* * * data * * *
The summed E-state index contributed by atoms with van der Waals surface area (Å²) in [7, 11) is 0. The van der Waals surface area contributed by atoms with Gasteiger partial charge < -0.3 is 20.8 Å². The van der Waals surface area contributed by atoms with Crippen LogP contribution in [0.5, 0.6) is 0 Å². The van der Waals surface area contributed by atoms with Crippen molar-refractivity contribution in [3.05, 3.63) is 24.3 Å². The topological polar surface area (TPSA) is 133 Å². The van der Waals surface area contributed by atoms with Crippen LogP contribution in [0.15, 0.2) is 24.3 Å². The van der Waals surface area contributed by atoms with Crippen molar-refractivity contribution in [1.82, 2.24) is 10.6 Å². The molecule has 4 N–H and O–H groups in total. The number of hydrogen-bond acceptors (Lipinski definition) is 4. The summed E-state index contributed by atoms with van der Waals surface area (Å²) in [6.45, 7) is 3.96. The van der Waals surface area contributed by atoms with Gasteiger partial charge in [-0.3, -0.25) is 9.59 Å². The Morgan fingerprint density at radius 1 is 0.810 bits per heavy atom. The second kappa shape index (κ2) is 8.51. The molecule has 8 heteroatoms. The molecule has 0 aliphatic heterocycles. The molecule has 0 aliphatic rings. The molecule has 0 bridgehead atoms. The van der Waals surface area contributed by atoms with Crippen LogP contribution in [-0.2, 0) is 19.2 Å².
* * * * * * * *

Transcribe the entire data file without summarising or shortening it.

The summed E-state index contributed by atoms with van der Waals surface area (Å²) in [7, 11) is 0. The van der Waals surface area contributed by atoms with Gasteiger partial charge < -0.3 is 20.8 Å². The van der Waals surface area contributed by atoms with Crippen LogP contribution in [0.5, 0.6) is 0 Å². The van der Waals surface area contributed by atoms with Crippen molar-refractivity contribution in [3.05, 3.63) is 24.3 Å². The topological polar surface area (TPSA) is 133 Å². The van der Waals surface area contributed by atoms with Crippen LogP contribution in [0.15, 0.2) is 24.3 Å². The van der Waals surface area contributed by atoms with Crippen molar-refractivity contribution in [1.82, 2.24) is 10.6 Å². The molecule has 4 N–H and O–H groups in total. The number of hydrogen-bond acceptors (Lipinski definition) is 4. The summed E-state index contributed by atoms with van der Waals surface area (Å²) in [6.45, 7) is 3.96. The van der Waals surface area contributed by atoms with Gasteiger partial charge in [-0.3, -0.25) is 9.59 Å². The Morgan fingerprint density at radius 1 is 0.810 bits per heavy atom. The second kappa shape index (κ2) is 8.51. The molecule has 8 heteroatoms. The molecule has 0 aliphatic heterocycles. The molecule has 0 aliphatic rings. The molecule has 0 bridgehead atoms. The van der Waals surface area contributed by atoms with Crippen LogP contribution in [-0.2, 0) is 19.2 Å².